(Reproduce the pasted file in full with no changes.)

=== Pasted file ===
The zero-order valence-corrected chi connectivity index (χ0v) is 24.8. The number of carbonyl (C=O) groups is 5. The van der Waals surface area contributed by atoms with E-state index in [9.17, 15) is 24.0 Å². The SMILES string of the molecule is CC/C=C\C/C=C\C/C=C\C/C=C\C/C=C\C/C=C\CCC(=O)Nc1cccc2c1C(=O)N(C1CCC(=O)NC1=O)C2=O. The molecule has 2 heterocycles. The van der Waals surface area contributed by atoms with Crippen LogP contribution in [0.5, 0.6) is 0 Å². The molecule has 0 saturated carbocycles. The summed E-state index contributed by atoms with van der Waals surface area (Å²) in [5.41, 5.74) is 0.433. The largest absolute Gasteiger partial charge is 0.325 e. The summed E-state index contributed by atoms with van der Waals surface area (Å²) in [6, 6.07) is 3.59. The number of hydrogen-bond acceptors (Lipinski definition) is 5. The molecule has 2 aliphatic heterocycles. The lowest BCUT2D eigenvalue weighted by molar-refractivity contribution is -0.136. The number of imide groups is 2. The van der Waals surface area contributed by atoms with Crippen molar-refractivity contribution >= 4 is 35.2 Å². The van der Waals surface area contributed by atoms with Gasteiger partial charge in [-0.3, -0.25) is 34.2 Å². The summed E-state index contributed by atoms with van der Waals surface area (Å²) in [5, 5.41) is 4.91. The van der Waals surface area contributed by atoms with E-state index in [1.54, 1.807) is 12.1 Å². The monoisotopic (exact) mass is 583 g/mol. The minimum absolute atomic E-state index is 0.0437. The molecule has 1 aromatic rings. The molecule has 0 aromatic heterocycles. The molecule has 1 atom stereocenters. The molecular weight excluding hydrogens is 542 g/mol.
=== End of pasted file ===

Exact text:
The zero-order valence-corrected chi connectivity index (χ0v) is 24.8. The number of carbonyl (C=O) groups is 5. The van der Waals surface area contributed by atoms with E-state index in [9.17, 15) is 24.0 Å². The SMILES string of the molecule is CC/C=C\C/C=C\C/C=C\C/C=C\C/C=C\C/C=C\CCC(=O)Nc1cccc2c1C(=O)N(C1CCC(=O)NC1=O)C2=O. The molecule has 2 heterocycles. The van der Waals surface area contributed by atoms with Crippen LogP contribution in [0.5, 0.6) is 0 Å². The molecule has 0 saturated carbocycles. The summed E-state index contributed by atoms with van der Waals surface area (Å²) in [5.41, 5.74) is 0.433. The largest absolute Gasteiger partial charge is 0.325 e. The summed E-state index contributed by atoms with van der Waals surface area (Å²) in [6, 6.07) is 3.59. The number of hydrogen-bond acceptors (Lipinski definition) is 5. The molecule has 2 aliphatic heterocycles. The lowest BCUT2D eigenvalue weighted by molar-refractivity contribution is -0.136. The number of imide groups is 2. The van der Waals surface area contributed by atoms with Crippen molar-refractivity contribution >= 4 is 35.2 Å². The van der Waals surface area contributed by atoms with Gasteiger partial charge in [-0.3, -0.25) is 34.2 Å². The summed E-state index contributed by atoms with van der Waals surface area (Å²) in [5, 5.41) is 4.91. The van der Waals surface area contributed by atoms with E-state index in [1.54, 1.807) is 12.1 Å². The monoisotopic (exact) mass is 583 g/mol. The minimum absolute atomic E-state index is 0.0437. The molecule has 1 aromatic rings. The molecule has 0 aromatic heterocycles. The molecule has 1 atom stereocenters. The molecular weight excluding hydrogens is 542 g/mol.